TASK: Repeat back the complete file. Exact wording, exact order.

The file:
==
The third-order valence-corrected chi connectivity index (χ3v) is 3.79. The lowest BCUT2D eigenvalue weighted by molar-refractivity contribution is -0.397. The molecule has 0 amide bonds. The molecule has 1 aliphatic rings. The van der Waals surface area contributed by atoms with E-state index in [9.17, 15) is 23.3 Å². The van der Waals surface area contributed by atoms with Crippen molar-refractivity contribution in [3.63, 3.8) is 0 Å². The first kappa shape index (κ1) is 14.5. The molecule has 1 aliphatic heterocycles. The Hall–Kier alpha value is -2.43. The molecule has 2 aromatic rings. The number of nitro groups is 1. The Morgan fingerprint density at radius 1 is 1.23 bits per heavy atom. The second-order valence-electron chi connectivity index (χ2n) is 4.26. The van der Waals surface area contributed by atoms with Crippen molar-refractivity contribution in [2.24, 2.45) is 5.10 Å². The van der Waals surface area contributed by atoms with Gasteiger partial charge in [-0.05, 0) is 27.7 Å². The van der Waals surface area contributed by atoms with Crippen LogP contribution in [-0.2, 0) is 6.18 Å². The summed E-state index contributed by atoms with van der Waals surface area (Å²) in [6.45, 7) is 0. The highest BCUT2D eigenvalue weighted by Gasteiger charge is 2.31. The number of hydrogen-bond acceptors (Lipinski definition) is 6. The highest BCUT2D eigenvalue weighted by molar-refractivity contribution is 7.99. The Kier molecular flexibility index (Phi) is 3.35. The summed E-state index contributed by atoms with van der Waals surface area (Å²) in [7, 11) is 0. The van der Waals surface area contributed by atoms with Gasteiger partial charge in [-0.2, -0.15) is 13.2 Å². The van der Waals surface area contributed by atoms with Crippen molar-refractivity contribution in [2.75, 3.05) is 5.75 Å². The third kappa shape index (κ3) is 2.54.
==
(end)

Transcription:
The third-order valence-corrected chi connectivity index (χ3v) is 3.79. The lowest BCUT2D eigenvalue weighted by molar-refractivity contribution is -0.397. The molecule has 0 amide bonds. The molecule has 1 aliphatic rings. The van der Waals surface area contributed by atoms with E-state index in [9.17, 15) is 23.3 Å². The van der Waals surface area contributed by atoms with Crippen molar-refractivity contribution in [3.63, 3.8) is 0 Å². The first kappa shape index (κ1) is 14.5. The molecule has 1 aliphatic heterocycles. The Hall–Kier alpha value is -2.43. The molecule has 2 aromatic rings. The number of nitro groups is 1. The Morgan fingerprint density at radius 1 is 1.23 bits per heavy atom. The second-order valence-electron chi connectivity index (χ2n) is 4.26. The van der Waals surface area contributed by atoms with Crippen molar-refractivity contribution in [2.24, 2.45) is 5.10 Å². The van der Waals surface area contributed by atoms with Gasteiger partial charge in [-0.05, 0) is 27.7 Å². The van der Waals surface area contributed by atoms with Crippen LogP contribution in [-0.2, 0) is 6.18 Å². The summed E-state index contributed by atoms with van der Waals surface area (Å²) in [6.45, 7) is 0. The highest BCUT2D eigenvalue weighted by Gasteiger charge is 2.31. The number of hydrogen-bond acceptors (Lipinski definition) is 6. The highest BCUT2D eigenvalue weighted by molar-refractivity contribution is 7.99. The Kier molecular flexibility index (Phi) is 3.35. The summed E-state index contributed by atoms with van der Waals surface area (Å²) in [7, 11) is 0. The van der Waals surface area contributed by atoms with Gasteiger partial charge in [-0.2, -0.15) is 13.2 Å². The van der Waals surface area contributed by atoms with Crippen molar-refractivity contribution in [2.75, 3.05) is 5.75 Å². The third kappa shape index (κ3) is 2.54.